John Ballman of Aurora, Colorado shows off his geothermal heat pump, which both warms and cools his home.© Warren Gretz/NREL
Hooray for Heat Pumps
A geothermal heat pump is an environmentally friendly device homeowners can use to siphon heat from the Earth’s surface to use for heating, air conditioning and hot water. Unlike conventional furnaces that must burn fuel—usually natural gas, propane or oil—geothermal heat pumps simply take advantage of the Earth’s natural heat. Typically, water is cycled through an underground pipe, and the heat in the surrounding soil warms or cools the heat pump’s refrigerant. Hot and cool air is then distributed through a home by electrically driven compressors and heat exchangers that employ the same principles as a refrigerator.
"It’s a truly renewable system using heat from the Earth’s surface and requiring a minimal amount of energy to deliver that heat," explains Lisa McArthur, a representative of the International Ground Source Heat Pump Association, a trade group. "The temperature underground is constant [low 40s in the northern U.S. to the low 70s in the South]. If a home needs to be heated in the winter or cooled in the summer, the energy source is in one’s own backyard," she says.
McArthur, who has owned her own heat pump for about a year, says, "It’s a quiet system and I am completely unaware it’s there. The air quality is also better, and so are my allergies."Depending upon the size and quantity of heat pumps, a homeowner may expect to pay a few thousand dollars more for installation than for a conventional fossil-fuel system. But with geothermal, homeowners enjoy reduced energy bills, high reliability and long life.
Clark pays roughly $125 per month to heat or cool his 5,200 square feet. As for McArthur, her new 1,600-square-foot home is the same size as her old one but costs half as much to heat and cool. "It is constantly comfortable throughout, with no hot or cold spots," she adds.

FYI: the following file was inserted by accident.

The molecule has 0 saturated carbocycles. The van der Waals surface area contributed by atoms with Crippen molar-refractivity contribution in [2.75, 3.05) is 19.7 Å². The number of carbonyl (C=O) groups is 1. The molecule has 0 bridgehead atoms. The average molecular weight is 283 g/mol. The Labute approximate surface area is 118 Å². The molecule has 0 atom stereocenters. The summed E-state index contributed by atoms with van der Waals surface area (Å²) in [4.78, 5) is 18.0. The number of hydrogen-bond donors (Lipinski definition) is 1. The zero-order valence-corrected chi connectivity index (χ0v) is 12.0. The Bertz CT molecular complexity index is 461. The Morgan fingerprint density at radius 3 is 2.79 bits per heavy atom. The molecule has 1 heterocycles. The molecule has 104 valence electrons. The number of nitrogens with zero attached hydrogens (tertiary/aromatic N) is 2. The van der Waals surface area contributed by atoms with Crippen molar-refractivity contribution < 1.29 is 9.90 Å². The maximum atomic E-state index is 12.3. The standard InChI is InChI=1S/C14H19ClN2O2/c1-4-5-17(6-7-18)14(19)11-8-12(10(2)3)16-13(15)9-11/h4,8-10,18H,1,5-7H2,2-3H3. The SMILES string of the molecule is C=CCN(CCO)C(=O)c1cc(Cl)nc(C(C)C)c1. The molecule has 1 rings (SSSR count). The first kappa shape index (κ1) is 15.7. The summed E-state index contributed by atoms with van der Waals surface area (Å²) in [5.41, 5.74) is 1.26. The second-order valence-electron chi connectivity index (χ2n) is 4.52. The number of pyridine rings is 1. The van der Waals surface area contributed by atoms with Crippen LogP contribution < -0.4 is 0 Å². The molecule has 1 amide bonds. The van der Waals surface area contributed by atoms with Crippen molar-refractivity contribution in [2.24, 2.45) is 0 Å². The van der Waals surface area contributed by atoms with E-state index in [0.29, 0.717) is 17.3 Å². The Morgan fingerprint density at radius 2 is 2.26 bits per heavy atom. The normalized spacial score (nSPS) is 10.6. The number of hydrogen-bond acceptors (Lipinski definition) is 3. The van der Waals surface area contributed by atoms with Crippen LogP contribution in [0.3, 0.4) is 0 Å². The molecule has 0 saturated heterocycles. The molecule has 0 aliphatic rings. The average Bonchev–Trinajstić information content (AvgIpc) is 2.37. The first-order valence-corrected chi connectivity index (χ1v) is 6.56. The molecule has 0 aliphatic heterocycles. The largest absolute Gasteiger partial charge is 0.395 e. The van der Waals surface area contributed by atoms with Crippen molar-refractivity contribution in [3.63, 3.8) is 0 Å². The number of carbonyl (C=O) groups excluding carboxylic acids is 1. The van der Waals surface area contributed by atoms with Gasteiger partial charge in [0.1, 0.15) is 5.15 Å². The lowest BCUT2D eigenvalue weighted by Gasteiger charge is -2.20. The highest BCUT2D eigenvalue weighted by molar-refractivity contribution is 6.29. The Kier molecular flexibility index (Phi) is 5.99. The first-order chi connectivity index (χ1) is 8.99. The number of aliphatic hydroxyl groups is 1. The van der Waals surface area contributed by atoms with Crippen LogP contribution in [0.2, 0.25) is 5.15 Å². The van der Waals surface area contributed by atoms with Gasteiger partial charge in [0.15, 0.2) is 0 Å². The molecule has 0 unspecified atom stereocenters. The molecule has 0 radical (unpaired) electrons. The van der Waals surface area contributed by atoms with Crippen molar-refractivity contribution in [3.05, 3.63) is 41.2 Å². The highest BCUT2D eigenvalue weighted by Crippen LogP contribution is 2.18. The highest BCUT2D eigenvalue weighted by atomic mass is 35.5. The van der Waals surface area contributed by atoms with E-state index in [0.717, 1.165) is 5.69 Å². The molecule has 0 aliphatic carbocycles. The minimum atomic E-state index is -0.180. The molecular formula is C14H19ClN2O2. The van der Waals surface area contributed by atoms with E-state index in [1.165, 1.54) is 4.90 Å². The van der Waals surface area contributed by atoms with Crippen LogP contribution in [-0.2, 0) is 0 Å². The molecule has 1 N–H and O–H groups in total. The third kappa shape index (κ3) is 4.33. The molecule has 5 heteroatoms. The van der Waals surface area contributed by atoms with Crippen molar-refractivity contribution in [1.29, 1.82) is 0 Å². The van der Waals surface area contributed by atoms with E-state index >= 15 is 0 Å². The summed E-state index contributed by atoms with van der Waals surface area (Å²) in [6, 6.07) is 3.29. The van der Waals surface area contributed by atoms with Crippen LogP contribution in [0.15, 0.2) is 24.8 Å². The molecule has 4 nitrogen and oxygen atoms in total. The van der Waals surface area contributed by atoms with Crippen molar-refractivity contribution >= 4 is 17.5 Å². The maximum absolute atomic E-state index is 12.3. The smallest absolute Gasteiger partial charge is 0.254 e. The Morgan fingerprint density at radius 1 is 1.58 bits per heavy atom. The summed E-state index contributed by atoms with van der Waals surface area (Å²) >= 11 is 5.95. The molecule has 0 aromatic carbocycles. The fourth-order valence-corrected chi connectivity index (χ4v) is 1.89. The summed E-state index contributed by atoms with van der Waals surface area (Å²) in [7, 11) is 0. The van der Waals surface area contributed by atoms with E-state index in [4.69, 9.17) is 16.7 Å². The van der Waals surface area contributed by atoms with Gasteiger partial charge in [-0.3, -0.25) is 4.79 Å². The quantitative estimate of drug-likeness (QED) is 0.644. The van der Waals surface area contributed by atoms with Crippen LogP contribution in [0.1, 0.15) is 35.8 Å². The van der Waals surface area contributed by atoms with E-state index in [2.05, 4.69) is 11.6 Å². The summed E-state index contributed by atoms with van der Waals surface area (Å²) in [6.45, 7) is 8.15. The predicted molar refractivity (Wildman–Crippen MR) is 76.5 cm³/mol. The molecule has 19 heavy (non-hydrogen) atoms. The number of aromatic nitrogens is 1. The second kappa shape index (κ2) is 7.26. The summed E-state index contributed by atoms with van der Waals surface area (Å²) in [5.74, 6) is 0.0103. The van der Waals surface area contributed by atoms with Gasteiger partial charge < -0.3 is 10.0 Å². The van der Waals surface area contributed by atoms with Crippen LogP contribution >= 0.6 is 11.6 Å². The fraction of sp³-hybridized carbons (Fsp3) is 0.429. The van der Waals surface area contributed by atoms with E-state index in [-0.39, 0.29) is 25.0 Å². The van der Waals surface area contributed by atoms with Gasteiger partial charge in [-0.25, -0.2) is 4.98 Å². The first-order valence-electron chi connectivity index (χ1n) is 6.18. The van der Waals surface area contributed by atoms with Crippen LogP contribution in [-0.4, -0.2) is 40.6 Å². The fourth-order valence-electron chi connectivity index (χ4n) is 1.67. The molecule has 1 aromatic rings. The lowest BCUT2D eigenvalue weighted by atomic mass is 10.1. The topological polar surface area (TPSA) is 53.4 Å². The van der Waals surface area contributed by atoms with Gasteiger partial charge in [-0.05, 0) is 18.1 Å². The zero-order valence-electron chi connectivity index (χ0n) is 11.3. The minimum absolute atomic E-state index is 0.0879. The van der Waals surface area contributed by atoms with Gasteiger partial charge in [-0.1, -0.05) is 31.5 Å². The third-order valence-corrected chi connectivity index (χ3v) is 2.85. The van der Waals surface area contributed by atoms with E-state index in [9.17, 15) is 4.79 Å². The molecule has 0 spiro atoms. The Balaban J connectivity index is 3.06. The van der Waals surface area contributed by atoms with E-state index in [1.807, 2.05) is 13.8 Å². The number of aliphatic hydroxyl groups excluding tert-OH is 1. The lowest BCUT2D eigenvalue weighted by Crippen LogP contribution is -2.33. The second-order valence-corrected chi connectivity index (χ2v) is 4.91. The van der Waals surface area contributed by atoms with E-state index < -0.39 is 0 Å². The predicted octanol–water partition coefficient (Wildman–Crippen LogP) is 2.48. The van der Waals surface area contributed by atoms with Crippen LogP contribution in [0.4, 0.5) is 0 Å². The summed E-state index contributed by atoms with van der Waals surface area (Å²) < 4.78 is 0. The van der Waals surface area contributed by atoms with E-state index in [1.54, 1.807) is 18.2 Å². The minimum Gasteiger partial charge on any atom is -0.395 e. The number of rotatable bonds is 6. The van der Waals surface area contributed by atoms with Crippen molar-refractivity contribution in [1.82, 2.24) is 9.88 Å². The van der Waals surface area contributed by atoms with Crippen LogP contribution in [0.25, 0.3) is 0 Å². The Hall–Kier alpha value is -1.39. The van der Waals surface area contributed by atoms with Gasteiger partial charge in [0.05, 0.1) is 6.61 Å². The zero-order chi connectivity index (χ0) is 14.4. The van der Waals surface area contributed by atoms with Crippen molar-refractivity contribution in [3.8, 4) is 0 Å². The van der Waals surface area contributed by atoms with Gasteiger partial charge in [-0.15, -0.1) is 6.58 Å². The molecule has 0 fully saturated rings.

According to the U.S. Department of Energy, geothermal technology can reduce energy costs 30 to 60 percent compared to traditional furnaces. This means a geothermal unit will pay for itself in two to 10 years. Subsidies and tax incentives, which vary from state to state, can make the systems even more affordable.
"There is always initial sticker shock, but our clientele is more concerned with the environment and long-term use rather than the initial bottom line," says Scott Jones, a sales manager at ECONAR, a Minnesota-based heat pump producer. According to Jones, experienced homeowners building or buying their third or fourth (and often last) home are often more open to considering the technology, since they know they are getting a long-term investment. "For every dollar put into the building and maintenance of heat pumps, there is $3.50 of output," adds Jones.
Geothermal Goes Global
For many years, people in volcanically active places such as Iceland and New Zealand have taken advantage of the intense local geothermal heat to warm their homes and even produce electricity (by producing steam as water is pumped over the hot rocks). As a result, Iceland, for example, has largely been able to avoid the use of fossil fuels and boasts some of the purest air and water on Earth. However, the caveat of such renewable technology was always thought to be its limited geographic distribution.
But with advances in heat pump technology, geothermal energy is poised for widespread service beyond the denizens of Reykjavik. Experts say geothermal heat pumps can be used almost anywhere in the U.S. and the world.
Former oilman President George W. Bush installed a geothermal heat pump at his Texas ranch during the 2000 election campaign. The word in the industry is that Vice President Dick Cheney will soon be installing a heat pump at his private estate.
Large-scale geothermal power plants, which emit little carbon dioxide, no nitrogen oxides, and very low amounts of sulfur dioxide, are also feasible. The geothermal industry and the U.S. Department of Energy are developing technologies to recycle minerals contained in geothermal fluid so that little or no disposal or emissions occurs.
Supporters say that increased geothermal energy production could reduce dependence on foreign oil and help stem the flow of toxic emissions. One of our critical energy options, they say, may be just beneath our feet.
JESSICA WORDEN looks forward to installing a geothermal heat pump in her home.